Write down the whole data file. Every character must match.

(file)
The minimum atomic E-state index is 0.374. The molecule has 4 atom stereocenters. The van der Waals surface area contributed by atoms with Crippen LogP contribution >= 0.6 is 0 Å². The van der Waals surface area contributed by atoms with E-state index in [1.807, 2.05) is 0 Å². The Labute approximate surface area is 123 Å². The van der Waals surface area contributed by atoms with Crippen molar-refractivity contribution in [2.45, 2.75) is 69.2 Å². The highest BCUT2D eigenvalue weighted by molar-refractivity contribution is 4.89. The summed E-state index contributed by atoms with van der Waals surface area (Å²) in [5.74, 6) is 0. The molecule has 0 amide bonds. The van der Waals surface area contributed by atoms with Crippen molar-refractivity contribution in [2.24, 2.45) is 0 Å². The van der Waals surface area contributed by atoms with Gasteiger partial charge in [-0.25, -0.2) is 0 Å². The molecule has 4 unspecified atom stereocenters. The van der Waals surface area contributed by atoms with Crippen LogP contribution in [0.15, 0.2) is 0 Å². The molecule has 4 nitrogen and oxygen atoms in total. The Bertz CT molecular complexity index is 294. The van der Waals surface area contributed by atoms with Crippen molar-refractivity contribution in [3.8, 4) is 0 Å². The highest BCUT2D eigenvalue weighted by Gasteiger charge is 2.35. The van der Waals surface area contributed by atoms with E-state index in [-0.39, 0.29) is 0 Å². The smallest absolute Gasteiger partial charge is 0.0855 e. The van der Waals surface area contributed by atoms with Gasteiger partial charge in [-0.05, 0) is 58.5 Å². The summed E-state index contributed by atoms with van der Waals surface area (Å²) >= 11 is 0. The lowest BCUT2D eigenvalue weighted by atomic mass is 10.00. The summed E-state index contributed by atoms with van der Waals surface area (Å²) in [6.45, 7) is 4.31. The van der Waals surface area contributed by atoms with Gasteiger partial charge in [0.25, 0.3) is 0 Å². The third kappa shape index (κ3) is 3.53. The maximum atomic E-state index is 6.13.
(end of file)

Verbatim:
The minimum atomic E-state index is 0.374. The molecule has 4 atom stereocenters. The van der Waals surface area contributed by atoms with Crippen LogP contribution >= 0.6 is 0 Å². The van der Waals surface area contributed by atoms with E-state index in [1.807, 2.05) is 0 Å². The Labute approximate surface area is 123 Å². The van der Waals surface area contributed by atoms with Crippen molar-refractivity contribution in [2.45, 2.75) is 69.2 Å². The highest BCUT2D eigenvalue weighted by molar-refractivity contribution is 4.89. The summed E-state index contributed by atoms with van der Waals surface area (Å²) in [5.74, 6) is 0. The molecule has 0 amide bonds. The van der Waals surface area contributed by atoms with Crippen molar-refractivity contribution in [2.24, 2.45) is 0 Å². The van der Waals surface area contributed by atoms with Gasteiger partial charge in [-0.25, -0.2) is 0 Å². The molecule has 4 unspecified atom stereocenters. The van der Waals surface area contributed by atoms with Crippen LogP contribution in [0.15, 0.2) is 0 Å². The molecule has 4 nitrogen and oxygen atoms in total. The Bertz CT molecular complexity index is 294. The van der Waals surface area contributed by atoms with Crippen molar-refractivity contribution in [3.8, 4) is 0 Å². The highest BCUT2D eigenvalue weighted by Gasteiger charge is 2.35. The van der Waals surface area contributed by atoms with E-state index in [-0.39, 0.29) is 0 Å². The smallest absolute Gasteiger partial charge is 0.0855 e. The van der Waals surface area contributed by atoms with Gasteiger partial charge in [-0.05, 0) is 58.5 Å². The summed E-state index contributed by atoms with van der Waals surface area (Å²) >= 11 is 0. The lowest BCUT2D eigenvalue weighted by atomic mass is 10.00. The summed E-state index contributed by atoms with van der Waals surface area (Å²) in [6.45, 7) is 4.31. The van der Waals surface area contributed by atoms with Gasteiger partial charge in [0.25, 0.3) is 0 Å². The third kappa shape index (κ3) is 3.53. The maximum atomic E-state index is 6.13.